Republican gubernatorial candidate Ed Gillespie speaks at a campaign rally at the Washington County Fairgrounds in Abingdon, Va., on Oct. 14, 2017 . (Sara D. Davis/Getty Images)
National correspondent

Virginia’s upcoming gubernatorial election has attracted a lot of attention for two primary reasons.

The first is there isn’t a whole lot else going on.

The second is more important. The race serves as a temperature reading on the national political mood 10 months into the era of President Trump. It’s a state the Democrats should win: The sitting governor is a Democrat, and Hillary Clinton won it last November. The Democrats have so far been unable to get a victory in a contested statewide or federal race against a Republican in 2017, often because the Republicans had a home-field advantage. In Virginia, the advantage is the Democrats’.

So a new poll from Hampton University released on Wednesday was a shocker. It showed the Republican candidate, Ed Gillespie, leading Democrat Ralph Northam by 8 points.


For perspective, that’s only the second time Gillespie’s led in a poll in recent weeks, and it’s the only result that’s outside the margin of error to Gillespie’s benefit.


In other words, reading it quickly: Very bad news for Northam.

One should not read polls quickly. In this case, there’s a critical caveat. Instead of asking respondents who didn’t indicate a choice between Northam and Gillespie who they preferred, those respondents were simply listed as “don’t know.” The result is “don’t know” ended up getting more than a quarter of the vote.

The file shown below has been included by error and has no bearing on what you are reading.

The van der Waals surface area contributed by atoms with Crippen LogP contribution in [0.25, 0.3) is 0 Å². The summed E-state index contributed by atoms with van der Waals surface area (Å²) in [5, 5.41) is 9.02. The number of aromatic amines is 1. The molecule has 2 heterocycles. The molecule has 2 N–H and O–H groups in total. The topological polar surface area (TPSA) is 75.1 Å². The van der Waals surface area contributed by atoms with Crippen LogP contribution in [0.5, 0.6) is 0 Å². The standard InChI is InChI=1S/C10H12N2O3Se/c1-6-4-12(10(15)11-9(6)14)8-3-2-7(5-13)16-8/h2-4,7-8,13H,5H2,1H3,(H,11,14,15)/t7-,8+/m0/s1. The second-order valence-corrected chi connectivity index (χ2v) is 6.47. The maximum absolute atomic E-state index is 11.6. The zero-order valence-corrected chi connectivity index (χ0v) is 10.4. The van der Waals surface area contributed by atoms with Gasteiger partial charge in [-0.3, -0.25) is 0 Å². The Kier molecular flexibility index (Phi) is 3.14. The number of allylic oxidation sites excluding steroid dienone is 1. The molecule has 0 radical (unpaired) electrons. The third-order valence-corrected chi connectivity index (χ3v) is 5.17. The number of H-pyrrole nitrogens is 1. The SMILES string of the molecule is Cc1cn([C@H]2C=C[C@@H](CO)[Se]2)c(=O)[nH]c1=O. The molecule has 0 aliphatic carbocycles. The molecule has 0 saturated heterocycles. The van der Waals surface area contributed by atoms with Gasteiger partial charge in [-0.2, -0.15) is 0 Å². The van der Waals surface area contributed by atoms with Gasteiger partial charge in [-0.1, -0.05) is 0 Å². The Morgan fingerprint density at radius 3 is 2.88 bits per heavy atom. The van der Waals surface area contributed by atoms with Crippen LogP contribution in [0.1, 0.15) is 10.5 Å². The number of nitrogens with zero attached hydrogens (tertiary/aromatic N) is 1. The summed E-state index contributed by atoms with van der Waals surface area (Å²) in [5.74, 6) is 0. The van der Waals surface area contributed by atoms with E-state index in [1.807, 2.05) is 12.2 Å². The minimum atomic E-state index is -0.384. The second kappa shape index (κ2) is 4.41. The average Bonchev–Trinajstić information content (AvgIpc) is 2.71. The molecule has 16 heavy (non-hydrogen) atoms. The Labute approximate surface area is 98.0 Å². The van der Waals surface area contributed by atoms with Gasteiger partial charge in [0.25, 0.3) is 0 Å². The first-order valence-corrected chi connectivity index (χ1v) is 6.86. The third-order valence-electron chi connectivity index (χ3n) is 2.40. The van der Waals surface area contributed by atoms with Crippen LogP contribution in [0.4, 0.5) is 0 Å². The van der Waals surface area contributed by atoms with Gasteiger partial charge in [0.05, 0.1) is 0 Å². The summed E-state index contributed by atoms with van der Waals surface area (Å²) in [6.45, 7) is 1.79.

Why does that matter? Because it means a quarter of the possible electorate which will weigh in on the race — and would probably weigh in on behalf of the candidate who they’d tell the pollsters they were leaning toward — isn’t counted. Maybe Gillespie’s got a core of support but Northam’s got a ton of soft support, and 25 of those percentage points would go to him. Without asking, we don’t know. So we have instead this weird three-way race.

Hampton’s done this before, and its polling has been similarly questionable as a result.


Before the 2016 presidential election, Hampton polled twice in a week. The first time, Trump led by 3 points — literally the only poll that had him leading in the state at any point last year. The second poll, conducted right before the vote, had Clinton up 4. She won by about 5.

Maybe the vote shifted 7 points in a week and Hampton was the only pollster to notice it. Or maybe not.

Before the party primaries in the state earlier this year, Hampton had Gillespie winning by a mile and Northam losing. Gillespie ended up winning in a squeaker; Northam won easily. Particularly in an off-year primary featuring candidates with much lower name recognition than those running for president, all of those “don’t know”s would have had an effect.

Generally, we advocate for looking at polling averages because outlier polls — like this one — are considered in the broader context of the race. (The RealClearPolitics average has Northam leading by 4 points, even including this poll.) Outliers may be right! It’s generally wiser to consider them as outliers, particularly when recent history hasn’t been terribly kind to the pollster.

Scott Clement contributed to this report.